In its second exception the Agency contends that the award violates section 7106(a) of the Statute in that it infringes upon the Agency's right to determine its organization and to assign work to its employees. 4 As with its first exception, the Agency's arguments are based upon its view that the Arbitrator implicitly adopted the remedy originally sought by the Union, i.e., "that all additional assignments (of work) . . . will be directly job related." The Agency asserts that such a remedy proscribes the assignment of certain duties to employees and is therefore contrary to section 7106(a). The Agency [ v7 p5 ] also argues that the award intrudes upon the Agency's right to determine the content of certain positions as a matter of the Agency's organization.
While the Authority will find an award deficient under section 7122(a)(1) of the Statute on the ground that the award is contrary to section 7106(a), the Agency has not established that the award is contrary to the cited provisions of the Statute. As previously discussed, the Arbitrator's award does not direct the Agency to undertake the specific action sought by the Union or any other action. In such circumstances, we find no basis to conclude that the Arbitrator's affirmative answer to the question presented to him infringes upon management's 7106(a) rights to determine its organization or to assign work to its employees, rights which the Authority has recognized may not be infringed upon, waived, or relinquished through the award of an arbitrator. See American Federation of Government Employees, Local 1712 and United States Army, 172nd Infantry Brigade (Alaska), 6 FLRA No. 85 (1981). Therefore, the Agency's second exception provides no basis for finding the award deficient under 5 U.S.C. 7122(a) and section 2425.3 of the Authority's Rules and Regulations.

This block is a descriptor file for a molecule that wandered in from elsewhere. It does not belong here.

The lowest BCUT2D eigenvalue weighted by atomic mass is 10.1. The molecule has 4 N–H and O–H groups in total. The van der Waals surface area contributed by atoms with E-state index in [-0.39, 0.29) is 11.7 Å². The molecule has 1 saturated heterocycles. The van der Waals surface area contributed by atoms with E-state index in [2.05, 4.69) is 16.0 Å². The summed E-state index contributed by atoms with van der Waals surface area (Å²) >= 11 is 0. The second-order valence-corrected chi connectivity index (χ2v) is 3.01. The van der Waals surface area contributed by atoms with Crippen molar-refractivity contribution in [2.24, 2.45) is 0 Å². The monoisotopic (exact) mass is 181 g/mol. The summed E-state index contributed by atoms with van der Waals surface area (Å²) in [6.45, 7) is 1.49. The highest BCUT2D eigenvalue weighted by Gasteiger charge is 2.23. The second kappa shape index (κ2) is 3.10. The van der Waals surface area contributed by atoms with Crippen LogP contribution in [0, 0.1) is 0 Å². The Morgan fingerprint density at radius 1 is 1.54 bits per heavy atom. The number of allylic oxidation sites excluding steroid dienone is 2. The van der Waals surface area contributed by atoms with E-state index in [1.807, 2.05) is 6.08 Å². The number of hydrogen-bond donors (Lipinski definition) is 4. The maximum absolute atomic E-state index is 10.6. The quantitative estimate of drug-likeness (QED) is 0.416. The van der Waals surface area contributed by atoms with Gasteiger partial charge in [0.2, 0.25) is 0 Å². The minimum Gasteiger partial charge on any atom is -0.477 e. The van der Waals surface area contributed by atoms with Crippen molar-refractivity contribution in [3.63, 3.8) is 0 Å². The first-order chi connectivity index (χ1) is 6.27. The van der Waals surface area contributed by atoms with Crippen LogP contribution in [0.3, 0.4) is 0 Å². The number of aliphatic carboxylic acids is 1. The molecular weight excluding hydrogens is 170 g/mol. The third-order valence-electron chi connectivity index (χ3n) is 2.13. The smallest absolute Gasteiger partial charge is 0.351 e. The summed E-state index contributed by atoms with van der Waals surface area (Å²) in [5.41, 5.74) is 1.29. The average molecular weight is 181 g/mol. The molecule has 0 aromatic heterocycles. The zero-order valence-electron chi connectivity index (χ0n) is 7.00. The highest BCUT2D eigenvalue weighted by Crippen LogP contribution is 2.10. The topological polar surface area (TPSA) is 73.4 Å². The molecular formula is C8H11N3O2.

In its third exception the Agency contends that the award is so ambiguous as to make implementation impossible. In support of this exception the Agency contends that the award may be construed as proscribing the assignment of certain duties in violation of section 7106(a) or it may be construed as finding that the Activity committed a technical violation of the agreement without granting any remedy. The Agency asserts that while the latter interpretation may be consistent with the limits on the Arbitrator's authority set forth in the submission agreement, it is at odds with the context of the Arbitrator's opinion. Relying upon Hanford Atomic Metal Trades Council v. General Electric Company, 353 F.2d 302 (9th Cir. 1965), the Agency contends that an arbitration award must be read in the context of its accompanying opinion and that various statements made by the Arbitrator in his opinion are evidence that he adopted the Union's requested remedy. Finally, the Agency argues that while the Authori